Jacqui Walker

I think consolidation is probably inevitable in franchising, but will there be a cost?

Consolidation in the franchise sector is hotting up

ASX-listed Retail Brands Group, the owner of the bb’s café and Donut King chains, is shaping up as the biggest franchise consolidator in the Australian market. The company, which listed last year June, announced last week that it has won the battle for Brumby’s Bakeries.

Brumby’s board of directors has unanimously recommended shareholders accept Retail Food Group’s increased cash offer of $3.40 a share for the bakery chain. The offer beat a $40 million management buyout offer led by co-founder and managing director Michael Sherlock in January, which followed RFG’s $38 million takeover offer last December.

The new offer is an 88% premium to Brumby’s closing share price of $1.80 on 15 December last year, just before RFG launched its hostile takeover of the company. The MBO team has sold 3.9% of its 21% stake in the company to RFG, with the rest to be sold later on. This has pushed RFG’s stake in Brumby’s to almost 20%.

Before the deal was even announced, there were newspaper reports that RFG were interested in the 350-store chain Michel’s Pattiserie. Chief executive Tony Alford has since confirmed it.

It is just over a year since John Livy and ANZ Private Equity bought 350-store bakery and cafe chain Michel’s from founders Noel Roberts and Noel Carroll. And they have indicated they might be interested in selling it.

Executive director Livy and his investors say they have closed stores, centralised ordering and administrative processes to set the company up for more profitable growth. So why would they want to sell so soon? Less than a year would represent a very fast turnaround – even for private equity.

These deals follow the sale of ice cream chain Wendy’s to the Asian private equity firm Navis Capital Partners, bookseller Angus & Robertson’s sale to Pacific Equity Partners, and the purchase of a 15% stake in the gourmet pie chain Pie Face by Brett Blundy, co-founder and biggest shareholder of Brazin, through a private company, Globell Glen.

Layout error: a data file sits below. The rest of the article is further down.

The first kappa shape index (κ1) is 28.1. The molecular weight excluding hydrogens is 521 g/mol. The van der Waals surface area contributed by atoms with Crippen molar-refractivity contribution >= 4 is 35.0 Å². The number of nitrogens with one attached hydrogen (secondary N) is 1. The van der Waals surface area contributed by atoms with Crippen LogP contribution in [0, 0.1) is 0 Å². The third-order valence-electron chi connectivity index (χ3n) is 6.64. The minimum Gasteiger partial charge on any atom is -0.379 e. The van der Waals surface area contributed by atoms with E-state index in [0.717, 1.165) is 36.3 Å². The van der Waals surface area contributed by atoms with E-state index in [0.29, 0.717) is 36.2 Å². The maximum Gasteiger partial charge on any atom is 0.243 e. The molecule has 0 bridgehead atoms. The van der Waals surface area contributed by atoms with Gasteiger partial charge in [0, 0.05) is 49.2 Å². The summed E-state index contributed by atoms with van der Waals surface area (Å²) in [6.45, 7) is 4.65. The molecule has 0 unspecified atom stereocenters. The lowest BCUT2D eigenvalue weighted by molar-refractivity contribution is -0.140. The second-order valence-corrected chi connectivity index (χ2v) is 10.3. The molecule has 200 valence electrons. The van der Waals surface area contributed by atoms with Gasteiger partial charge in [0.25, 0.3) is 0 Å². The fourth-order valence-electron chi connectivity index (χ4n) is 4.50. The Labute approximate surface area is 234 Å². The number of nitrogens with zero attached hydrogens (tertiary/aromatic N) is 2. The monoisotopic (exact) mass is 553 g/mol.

It seems that franchise culture is shifting. Franchising is a passionate business usually run by franchisors with entrepreneurial spirit and drive. Consolidation probably means better systems and process and potential efficiencies.

But will it be as much fun?


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Dianne Grey writes: John Livy and ANZ are keen to sell Michels as it is unsuccessful. I purchased a store in Terrigal and after trading for only 12 months have lost over $150,000. We are trying to save our family home but looks like we will lose it too. Michels gave us back some of our money and closed the store keeping all the equiptment which they would have on-sold to other stores. John Livy was informed by very good sources that a store would not work in this cultural area as previous stores in similar areas such as Neutral Bay and Balmain had been unsucessfull. However, John Livy still gave approval for a new store in Terrigal knowing the only ones to lose financially and emotionally would be the franchisee… Michels is far from the reputable company that they portray themselves as and people need to be made aware.



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